Master fishers they may be, but they don't always get it right. The first shot shows a lucky escape for one minnow as the Kingfisher "catches" a stone rather than the fish.
These shots are part of an ongoing project and I will give updates as things progress.
Its been a few weeks since my lost blog post. My house has been sold and I will be moving soon. My elderly mother suffered a major heart problem and has been fitted with a pacemaker. Thankfully, she is now doing well. My Father suffered a fall and broke his hip. A few days after having an op complications set in and sadly he passed away in his sleep.
I hope that I will be able to keep the blog updated with a bit more regularity from now on.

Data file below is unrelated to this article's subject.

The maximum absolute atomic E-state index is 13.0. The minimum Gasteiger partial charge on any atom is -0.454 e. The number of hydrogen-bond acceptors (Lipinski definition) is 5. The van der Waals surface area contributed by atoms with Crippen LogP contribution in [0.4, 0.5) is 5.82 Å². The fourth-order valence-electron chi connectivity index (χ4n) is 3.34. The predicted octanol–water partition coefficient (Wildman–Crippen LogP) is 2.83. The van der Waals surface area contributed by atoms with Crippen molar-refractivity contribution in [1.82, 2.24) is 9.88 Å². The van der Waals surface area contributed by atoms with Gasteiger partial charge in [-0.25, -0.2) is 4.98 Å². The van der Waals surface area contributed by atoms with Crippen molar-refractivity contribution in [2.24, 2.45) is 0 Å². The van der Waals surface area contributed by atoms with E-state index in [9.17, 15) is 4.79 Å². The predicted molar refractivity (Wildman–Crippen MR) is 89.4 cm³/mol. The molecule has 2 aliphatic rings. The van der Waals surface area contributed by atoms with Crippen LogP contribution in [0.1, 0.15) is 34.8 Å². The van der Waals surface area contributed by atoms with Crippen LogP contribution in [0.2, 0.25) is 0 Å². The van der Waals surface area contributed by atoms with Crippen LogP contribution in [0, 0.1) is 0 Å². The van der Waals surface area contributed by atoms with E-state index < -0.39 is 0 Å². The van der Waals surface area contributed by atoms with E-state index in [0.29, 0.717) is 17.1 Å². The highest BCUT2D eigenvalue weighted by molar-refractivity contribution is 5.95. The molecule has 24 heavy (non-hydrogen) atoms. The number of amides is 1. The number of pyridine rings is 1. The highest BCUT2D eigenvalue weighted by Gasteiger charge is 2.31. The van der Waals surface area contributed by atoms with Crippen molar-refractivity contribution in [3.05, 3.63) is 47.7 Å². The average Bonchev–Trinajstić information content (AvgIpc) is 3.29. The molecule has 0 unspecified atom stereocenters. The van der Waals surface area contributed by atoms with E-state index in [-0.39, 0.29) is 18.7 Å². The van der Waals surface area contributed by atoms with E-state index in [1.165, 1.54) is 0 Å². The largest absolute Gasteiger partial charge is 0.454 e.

My passion for photographing Kingfishers started a few years ago. It seems that once bitten by "the bug" you have to keep going back and try out new ideas. Not being satisfied with "a bird on a perch" (although I still take perch shots whenever the opportunity arises) I have tried many different approaches to capture diving shots. Previous experience told me that the only way to obtain "sharp" diving pictures was to use high speed flash. Now a few years on and using a Nikon D3 with superb high iso capabilities, I have tried again using the cameras top shutter speed of 8000th sec. Despite firing hundreds of frames I have yet to obtain a truly sharp image of a diving Kingfisher, however I have managed to get sharp shots of birds erupting from the water and I have posted some of those images here.
I have also included a perch shot which shows a young female taking up an aggressive stance to warn off another Kingfisher that is flying into her territory.